This can feel very personal, as in World vs. You. But it’s not personal at all! It is just reality. And struggling against reality brings nothing but pain.

There’s an old real estate axiom that goes like this: Sellers sell and Buyers buy. At first glance, you might think “Duh?!” But if you let those words sink in, you’ll realize they are profound.

In order to achieve what you set out to do – Sell or Buy – you must pay attention to reality. This could mean

  • Lowering your asking price by 10% or more.
  • Expanding your search to include areas on your B list.
  • Remodeling instead of selling.
  • Renting instead of buying.
  • Purchasing a condo instead of a house.
  • Being grateful to have one buyer making an offer instead of five.
  • Making do with two bedrooms instead of three.
  • Remembering – continually – that your agent is your ally.
  • Returning to the essential goal you had when starting this process.

Hundreds of times, I’ve walked this reality-resisting walk with my clients: Waking up at 4 a.m. worrying. Going over what could have been done differently. Assigning blame (usually to myself). Comparing. Projecting. Regretting.

I’ve heard my buyers’ voices crack when they ask how many offers were better than theirs.

I’ve watched my sellers’ mouths go slack when they realize nobody is offering their fantasy price. Or their asking price. Or – maybe – nobody is making an offer at all!

You never know how it’s going to be. Yet the process takes so much thought, planning and care, that it’s challenging to keep our wish list in check. Desire is an essential part of the business. Too little and there’s no movement. Too much and we’re yoked to it like oxen.

The key is to resist resisting and adapt to reality. (For more on this, check out the Buddhist concept of detachment.)

It’s all just part of living. And real estate is just part of the business of living.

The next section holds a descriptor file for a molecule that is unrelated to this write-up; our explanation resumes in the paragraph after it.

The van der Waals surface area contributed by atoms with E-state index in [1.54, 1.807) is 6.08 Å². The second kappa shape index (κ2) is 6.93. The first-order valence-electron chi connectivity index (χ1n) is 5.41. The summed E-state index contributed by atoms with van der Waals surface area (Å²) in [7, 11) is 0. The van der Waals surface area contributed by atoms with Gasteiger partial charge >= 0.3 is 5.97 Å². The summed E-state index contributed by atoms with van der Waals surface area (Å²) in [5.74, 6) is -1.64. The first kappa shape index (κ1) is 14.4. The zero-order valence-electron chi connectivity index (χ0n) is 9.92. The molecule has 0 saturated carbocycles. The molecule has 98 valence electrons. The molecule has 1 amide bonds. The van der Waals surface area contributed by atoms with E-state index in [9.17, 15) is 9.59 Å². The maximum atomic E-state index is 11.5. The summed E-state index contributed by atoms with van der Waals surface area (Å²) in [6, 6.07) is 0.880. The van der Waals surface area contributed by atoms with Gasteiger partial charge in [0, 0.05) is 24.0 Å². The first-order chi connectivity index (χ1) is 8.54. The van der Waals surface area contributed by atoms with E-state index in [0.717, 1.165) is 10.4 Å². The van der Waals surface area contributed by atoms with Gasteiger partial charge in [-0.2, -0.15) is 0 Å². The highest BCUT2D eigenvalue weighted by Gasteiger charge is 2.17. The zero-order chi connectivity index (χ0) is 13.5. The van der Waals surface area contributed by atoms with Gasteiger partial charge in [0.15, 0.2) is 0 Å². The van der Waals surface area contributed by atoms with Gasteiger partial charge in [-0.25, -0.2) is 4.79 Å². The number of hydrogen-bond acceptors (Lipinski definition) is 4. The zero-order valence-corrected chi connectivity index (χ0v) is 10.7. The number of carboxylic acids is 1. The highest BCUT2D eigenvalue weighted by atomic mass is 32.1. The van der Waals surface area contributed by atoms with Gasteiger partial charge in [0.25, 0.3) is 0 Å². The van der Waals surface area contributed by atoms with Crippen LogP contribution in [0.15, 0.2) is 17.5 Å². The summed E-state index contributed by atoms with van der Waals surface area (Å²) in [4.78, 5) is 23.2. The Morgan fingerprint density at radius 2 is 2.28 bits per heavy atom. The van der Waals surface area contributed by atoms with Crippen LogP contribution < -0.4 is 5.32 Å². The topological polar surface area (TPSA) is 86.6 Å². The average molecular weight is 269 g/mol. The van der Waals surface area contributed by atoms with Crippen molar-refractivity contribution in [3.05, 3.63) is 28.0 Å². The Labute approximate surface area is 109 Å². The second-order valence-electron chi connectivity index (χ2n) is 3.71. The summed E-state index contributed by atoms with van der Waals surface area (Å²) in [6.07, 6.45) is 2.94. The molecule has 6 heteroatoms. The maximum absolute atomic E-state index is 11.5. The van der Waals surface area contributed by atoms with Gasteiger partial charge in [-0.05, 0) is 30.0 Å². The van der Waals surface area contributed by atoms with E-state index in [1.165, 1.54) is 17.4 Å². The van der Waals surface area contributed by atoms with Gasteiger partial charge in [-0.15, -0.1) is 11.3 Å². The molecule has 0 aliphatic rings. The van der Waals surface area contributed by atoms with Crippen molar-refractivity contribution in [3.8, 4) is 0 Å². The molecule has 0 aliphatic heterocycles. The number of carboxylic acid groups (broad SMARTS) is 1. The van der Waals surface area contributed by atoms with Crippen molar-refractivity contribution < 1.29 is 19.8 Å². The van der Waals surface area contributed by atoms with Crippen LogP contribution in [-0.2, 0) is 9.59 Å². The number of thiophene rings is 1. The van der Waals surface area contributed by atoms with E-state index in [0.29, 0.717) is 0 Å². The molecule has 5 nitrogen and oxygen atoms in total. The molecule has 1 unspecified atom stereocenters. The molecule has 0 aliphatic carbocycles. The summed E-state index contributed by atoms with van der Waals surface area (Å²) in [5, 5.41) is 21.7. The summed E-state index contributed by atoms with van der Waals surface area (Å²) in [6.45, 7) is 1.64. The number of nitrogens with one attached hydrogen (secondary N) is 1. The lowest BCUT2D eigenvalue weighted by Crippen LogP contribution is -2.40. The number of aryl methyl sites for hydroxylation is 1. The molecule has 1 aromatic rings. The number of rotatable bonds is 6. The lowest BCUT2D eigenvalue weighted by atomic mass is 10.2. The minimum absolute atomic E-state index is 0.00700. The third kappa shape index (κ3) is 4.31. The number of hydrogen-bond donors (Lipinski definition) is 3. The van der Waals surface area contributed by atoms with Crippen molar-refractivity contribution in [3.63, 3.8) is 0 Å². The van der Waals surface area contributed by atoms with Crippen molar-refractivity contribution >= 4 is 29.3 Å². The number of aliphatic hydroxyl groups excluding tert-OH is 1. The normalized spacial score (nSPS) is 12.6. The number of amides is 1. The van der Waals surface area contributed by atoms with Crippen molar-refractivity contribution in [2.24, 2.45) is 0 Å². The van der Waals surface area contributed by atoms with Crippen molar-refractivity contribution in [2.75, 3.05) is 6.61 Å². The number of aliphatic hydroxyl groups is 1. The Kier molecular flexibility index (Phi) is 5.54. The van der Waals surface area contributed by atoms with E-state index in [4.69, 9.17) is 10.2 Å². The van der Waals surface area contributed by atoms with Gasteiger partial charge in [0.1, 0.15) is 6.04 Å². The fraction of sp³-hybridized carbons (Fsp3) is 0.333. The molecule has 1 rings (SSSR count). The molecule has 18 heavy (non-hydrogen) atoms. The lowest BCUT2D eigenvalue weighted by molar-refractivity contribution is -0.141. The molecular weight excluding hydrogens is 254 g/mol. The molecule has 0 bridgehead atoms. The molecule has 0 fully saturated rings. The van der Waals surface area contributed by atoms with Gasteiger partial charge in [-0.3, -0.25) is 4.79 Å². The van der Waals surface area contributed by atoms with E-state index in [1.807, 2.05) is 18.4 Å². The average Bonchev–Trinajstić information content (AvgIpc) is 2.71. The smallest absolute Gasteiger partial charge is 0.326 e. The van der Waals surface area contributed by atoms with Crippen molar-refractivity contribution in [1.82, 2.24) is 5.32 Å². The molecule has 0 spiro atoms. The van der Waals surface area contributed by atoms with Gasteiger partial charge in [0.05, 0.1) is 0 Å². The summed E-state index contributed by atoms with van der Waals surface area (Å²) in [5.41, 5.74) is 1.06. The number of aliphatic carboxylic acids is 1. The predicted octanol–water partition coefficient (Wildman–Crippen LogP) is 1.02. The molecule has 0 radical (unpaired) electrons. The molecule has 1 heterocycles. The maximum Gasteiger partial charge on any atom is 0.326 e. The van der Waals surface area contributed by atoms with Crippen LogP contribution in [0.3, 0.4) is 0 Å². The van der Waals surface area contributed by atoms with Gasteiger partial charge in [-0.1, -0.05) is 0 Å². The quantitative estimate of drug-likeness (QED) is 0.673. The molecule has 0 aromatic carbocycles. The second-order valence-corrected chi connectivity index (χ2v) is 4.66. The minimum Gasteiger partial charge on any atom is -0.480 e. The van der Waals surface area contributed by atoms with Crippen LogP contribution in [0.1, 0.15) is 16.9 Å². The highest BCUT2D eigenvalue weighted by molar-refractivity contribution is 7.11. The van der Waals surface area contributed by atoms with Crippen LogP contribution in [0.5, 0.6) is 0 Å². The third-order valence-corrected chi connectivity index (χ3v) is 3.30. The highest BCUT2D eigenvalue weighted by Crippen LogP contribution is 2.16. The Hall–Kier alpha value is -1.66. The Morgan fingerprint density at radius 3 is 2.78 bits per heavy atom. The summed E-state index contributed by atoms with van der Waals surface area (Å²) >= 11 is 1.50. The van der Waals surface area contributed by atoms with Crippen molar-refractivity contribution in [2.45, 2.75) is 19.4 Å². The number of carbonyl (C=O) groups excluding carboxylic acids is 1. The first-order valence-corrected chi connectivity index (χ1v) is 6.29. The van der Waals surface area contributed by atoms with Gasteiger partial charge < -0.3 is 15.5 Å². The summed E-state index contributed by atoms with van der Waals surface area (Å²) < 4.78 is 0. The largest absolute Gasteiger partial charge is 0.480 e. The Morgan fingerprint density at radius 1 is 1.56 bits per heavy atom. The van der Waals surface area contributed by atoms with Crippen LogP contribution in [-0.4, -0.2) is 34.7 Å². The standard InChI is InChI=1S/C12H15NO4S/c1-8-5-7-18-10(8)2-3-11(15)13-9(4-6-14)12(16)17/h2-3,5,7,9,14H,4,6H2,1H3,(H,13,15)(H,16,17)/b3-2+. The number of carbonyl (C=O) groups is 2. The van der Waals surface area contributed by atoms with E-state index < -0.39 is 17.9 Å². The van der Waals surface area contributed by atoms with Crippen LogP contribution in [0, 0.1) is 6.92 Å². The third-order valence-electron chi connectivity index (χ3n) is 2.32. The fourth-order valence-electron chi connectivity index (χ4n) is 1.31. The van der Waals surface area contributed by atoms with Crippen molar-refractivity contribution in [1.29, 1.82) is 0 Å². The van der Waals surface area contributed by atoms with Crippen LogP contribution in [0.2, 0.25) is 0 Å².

Cynthia Cummins is a Top Producer and Partner at McGuire. For info on SF real estate visit http://CynthiaCummins.com. This was re-posted at McGuire.com.

Keep It Simple Sellers

jeffrey-wegrzyn-simple

My wise therapist – Karen – once told me that intimacy is achieved through revelation: “Think of it as InToMe-cy instead of Intimacy.”

The idea is that only by revealing what’s inside ourselves can we truly connect with others. This means looking inside and expressing what we find. Directly and simply.

There’s nothing much more intimate than home. Where everything begins and ends. And the first three rules of real estate – when it comes to meaningful and litigation-avoiding communication from Seller to Buyer – are Disclose, Disclose, Disclose.

Mr. and Mrs. Sellers have owned their home for 15 years and are downsizing because the kids are in college and they want to travel more. They’re filling out the Real Estate Transfer Disclosure Statement, the California-mandated form wherein sellers disclose things that might be a little (or a lot) wrong with the property.

Sally Sellers calls me.

“Hey, Cynthia,” she says, “Two years ago we had a leak in the downstairs bedroom. It happened twice during windy rainstorms.  No big deal, but the carpet got a little damp. We re-sealed around the window and there was no leak this last winter. Do we need to disclose this? And, if so, how do we say it?”

My answer is “yes” and “say it like you just said it.”

Same goes for personal communications. Sally asks her therapist, “I love my friend Jane, but she’s always bailing last-minute on plans we’ve made. It’s inconvenient and annoying. What do I say to her?”

The answer is to say exactly that: “Jane, I love you, but when you cancel our plans last-minute, it’s annoying.”

There’s no need to spin it a certain way. There’s no need to dance around or squirm or mince words. Say it simply – at work, at play and at home.

As William Penn – real estate entrepreneur, philosopher, Quaker and founder of Pennsylvania – said, “Speak properly, and in as few words as you can, but always plainly; for the end of speech is not ostentation, but to be understood.”

Cynthia Cummins is a Top Producer and Partner at McGuire. For info on SF real estate visit http://CynthiaCummins.com. This was re-posted at McGuire.com.